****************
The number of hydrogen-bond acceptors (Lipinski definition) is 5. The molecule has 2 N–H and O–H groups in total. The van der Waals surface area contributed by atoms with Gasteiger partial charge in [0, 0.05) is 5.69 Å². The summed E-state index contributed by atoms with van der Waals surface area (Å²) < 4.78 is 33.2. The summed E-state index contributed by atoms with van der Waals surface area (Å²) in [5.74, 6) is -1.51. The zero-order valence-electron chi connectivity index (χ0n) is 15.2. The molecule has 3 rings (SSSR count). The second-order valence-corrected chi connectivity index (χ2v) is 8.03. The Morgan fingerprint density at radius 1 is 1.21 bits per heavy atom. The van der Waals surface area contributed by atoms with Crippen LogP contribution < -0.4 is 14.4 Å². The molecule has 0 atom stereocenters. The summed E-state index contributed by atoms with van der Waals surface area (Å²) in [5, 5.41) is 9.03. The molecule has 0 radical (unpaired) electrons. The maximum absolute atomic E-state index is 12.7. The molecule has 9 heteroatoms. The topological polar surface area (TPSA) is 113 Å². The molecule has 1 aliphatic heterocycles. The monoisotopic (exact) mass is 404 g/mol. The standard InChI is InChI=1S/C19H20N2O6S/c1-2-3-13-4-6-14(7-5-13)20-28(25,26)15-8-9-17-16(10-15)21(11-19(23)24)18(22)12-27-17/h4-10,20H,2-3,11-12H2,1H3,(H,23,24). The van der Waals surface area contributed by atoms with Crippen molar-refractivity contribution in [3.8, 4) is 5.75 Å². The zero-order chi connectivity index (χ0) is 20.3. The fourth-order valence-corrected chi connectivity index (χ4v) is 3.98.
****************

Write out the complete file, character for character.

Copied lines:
The number of hydrogen-bond acceptors (Lipinski definition) is 5. The molecule has 2 N–H and O–H groups in total. The van der Waals surface area contributed by atoms with Gasteiger partial charge in [0, 0.05) is 5.69 Å². The summed E-state index contributed by atoms with van der Waals surface area (Å²) < 4.78 is 33.2. The summed E-state index contributed by atoms with van der Waals surface area (Å²) in [5.74, 6) is -1.51. The zero-order valence-electron chi connectivity index (χ0n) is 15.2. The molecule has 3 rings (SSSR count). The second-order valence-corrected chi connectivity index (χ2v) is 8.03. The Morgan fingerprint density at radius 1 is 1.21 bits per heavy atom. The van der Waals surface area contributed by atoms with Crippen LogP contribution < -0.4 is 14.4 Å². The molecule has 0 atom stereocenters. The summed E-state index contributed by atoms with van der Waals surface area (Å²) in [5, 5.41) is 9.03. The molecule has 0 radical (unpaired) electrons. The maximum absolute atomic E-state index is 12.7. The molecule has 9 heteroatoms. The topological polar surface area (TPSA) is 113 Å². The molecule has 1 aliphatic heterocycles. The monoisotopic (exact) mass is 404 g/mol. The standard InChI is InChI=1S/C19H20N2O6S/c1-2-3-13-4-6-14(7-5-13)20-28(25,26)15-8-9-17-16(10-15)21(11-19(23)24)18(22)12-27-17/h4-10,20H,2-3,11-12H2,1H3,(H,23,24). The van der Waals surface area contributed by atoms with Crippen molar-refractivity contribution in [3.8, 4) is 5.75 Å². The zero-order chi connectivity index (χ0) is 20.3. The fourth-order valence-corrected chi connectivity index (χ4v) is 3.98.